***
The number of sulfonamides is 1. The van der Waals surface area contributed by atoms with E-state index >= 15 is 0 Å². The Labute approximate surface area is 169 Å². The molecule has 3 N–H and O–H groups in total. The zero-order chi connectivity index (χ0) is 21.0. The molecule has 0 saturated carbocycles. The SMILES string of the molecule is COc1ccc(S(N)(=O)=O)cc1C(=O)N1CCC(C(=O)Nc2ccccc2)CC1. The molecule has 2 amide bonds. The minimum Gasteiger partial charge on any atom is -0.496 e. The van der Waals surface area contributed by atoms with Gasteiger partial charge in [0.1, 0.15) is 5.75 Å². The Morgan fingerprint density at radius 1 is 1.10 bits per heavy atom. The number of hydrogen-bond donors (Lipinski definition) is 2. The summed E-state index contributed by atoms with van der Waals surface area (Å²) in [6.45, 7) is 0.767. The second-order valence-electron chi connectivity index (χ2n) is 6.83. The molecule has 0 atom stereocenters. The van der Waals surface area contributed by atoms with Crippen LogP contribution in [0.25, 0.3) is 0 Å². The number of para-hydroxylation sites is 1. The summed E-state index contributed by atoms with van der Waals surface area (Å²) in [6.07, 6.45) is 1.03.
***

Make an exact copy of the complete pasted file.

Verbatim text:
The number of sulfonamides is 1. The van der Waals surface area contributed by atoms with E-state index >= 15 is 0 Å². The Labute approximate surface area is 169 Å². The molecule has 3 N–H and O–H groups in total. The zero-order chi connectivity index (χ0) is 21.0. The molecule has 0 saturated carbocycles. The SMILES string of the molecule is COc1ccc(S(N)(=O)=O)cc1C(=O)N1CCC(C(=O)Nc2ccccc2)CC1. The molecule has 2 amide bonds. The minimum Gasteiger partial charge on any atom is -0.496 e. The van der Waals surface area contributed by atoms with Gasteiger partial charge in [0.1, 0.15) is 5.75 Å². The Morgan fingerprint density at radius 1 is 1.10 bits per heavy atom. The number of hydrogen-bond donors (Lipinski definition) is 2. The summed E-state index contributed by atoms with van der Waals surface area (Å²) in [6.45, 7) is 0.767. The second-order valence-electron chi connectivity index (χ2n) is 6.83. The molecule has 0 atom stereocenters. The van der Waals surface area contributed by atoms with Crippen LogP contribution in [0.25, 0.3) is 0 Å². The number of para-hydroxylation sites is 1. The summed E-state index contributed by atoms with van der Waals surface area (Å²) in [6.07, 6.45) is 1.03.